Circles: Introduction and Solved Examples Notes | Study Quantitative Reasoning for GMAT - GMAT

GMAT: Circles: Introduction and Solved Examples Notes | Study Quantitative Reasoning for GMAT - GMAT

The document Circles: Introduction and Solved Examples Notes | Study Quantitative Reasoning for GMAT - GMAT is a part of the GMAT Course Quantitative Reasoning for GMAT.
All you need of GMAT at this link: GMAT

Circle

A circle is a simple closed figure in which all the points that lie on it are equidistant from a point called center. 

A CircleA Circle

A point on the edge is “on the circle”, but a point in the middle part is “in the circle” or “inside the circle.”  In the diagram below,

Point A is on the circle, but point B is in the circle.Point A is on the circle, but point B is in the circle.By far, the most important point in the circle is the center of the circle, the point equidistance from all points on the circle. 

Center of a CircleCenter of a Circle

Here are some basics regarding the circle and its properties:

Basic Terminology

Radius: 

The line segment that connects the center of the circle to any point on the circle is called radius.  An infinite number of radii can be drawn for any circle.

Radius of a CircleRadius of a Circle

  • As is probably clear visually, the radius is exactly half the diameter, because a diameter can be divided into two radii.  
  • The radius is crucially important because if you know the radius, it’s easy to calculate not only the diameter but also the other two important quantities associated with a circle: the circumference and the diameter.

Diameter

The line segment that passes through the center and connects two points on the circle is called the diameter. 

  • AB is the diameter of the circle. Like radius, infinite number of diameters can be drawn in a circle.
  • Diameter = 2 * radius
  • Radius = Diameter / 2

Diameter of a CircleDiameter of a Circle

Chord

The line segment that connects any two points on a circle is a chord. Infinite number of chords can be drawn in a circle. XY is a chord of the circle.

Apparently, the diameter is the longest chord of a circle.

ChordChord

  • By the way, the word “chord” in this geometric sense is actually related to “chord” in the musical sense: the link goes back to Mr. Pythagoras (c. 570 – c. 495 BCE), who was fascinated with the mathematics of musical harmony.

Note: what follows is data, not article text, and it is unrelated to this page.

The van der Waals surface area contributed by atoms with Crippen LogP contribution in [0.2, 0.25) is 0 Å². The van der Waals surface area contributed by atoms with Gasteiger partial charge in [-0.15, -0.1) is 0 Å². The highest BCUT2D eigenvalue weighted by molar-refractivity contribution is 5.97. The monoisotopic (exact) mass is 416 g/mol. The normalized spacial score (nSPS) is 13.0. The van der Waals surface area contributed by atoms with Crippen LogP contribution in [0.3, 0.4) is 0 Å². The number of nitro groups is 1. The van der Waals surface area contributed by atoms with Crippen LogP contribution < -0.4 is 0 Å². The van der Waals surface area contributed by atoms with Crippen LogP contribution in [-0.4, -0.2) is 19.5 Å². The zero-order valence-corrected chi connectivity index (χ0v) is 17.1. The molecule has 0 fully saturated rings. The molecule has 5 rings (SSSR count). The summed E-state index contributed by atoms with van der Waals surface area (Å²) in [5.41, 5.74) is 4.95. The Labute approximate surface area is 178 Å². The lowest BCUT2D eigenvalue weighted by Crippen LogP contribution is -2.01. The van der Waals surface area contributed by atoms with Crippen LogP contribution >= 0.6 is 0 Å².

• If the chord passes through the center, this chord is called a diameter.  The diameter is a chord.  Diameter is the longest possible chord.  Diameter is the only chord that includes the center of the circle.

Circumference: 

The measure of the distance around the edge of a circle is the circumference of the circle.

  • The circumference of a circle is given by the formula,
    C = 2πr
  • Where C is the circumference and r is the radius.
  • Since 2*radius = diameter, Circumference is also given by
    C = πd
  • The value of p is approximately 22/7 or 3.14159.

Area:

The area of a circle is given by the formula,
A = πr2

  • Where r is the radius of the circle.
    Since r=d/2, 
  • Area is also given by
    A = πd2/4

Arcs and Sectors:

Arc: An arc is a part of the circumference of the circle. XY is an arc in the figure below.

Sector: A sector is an area covered by two radii and the arc connecting them. XLY and XOY are two of the sectors in the figure below.

  • Circles: Introduction and Solved Examples Notes | Study Quantitative Reasoning for GMAT - GMATA sector is an area covered by two radii and the arc connecting them. XLY and XOY are two of the sectors in the figure above.
  • Length of an arc is given by the formula, (x/360) * 2πr
  • Area of a sector is given by the formula, (x/360) * πr2
    Where x is the angle subtended by the arc and r is the radius.

Angles:

Central Angle: The angle whose one vertex lies on the center of the circle is a central angle. ∠XOY is a central angle in the figure above.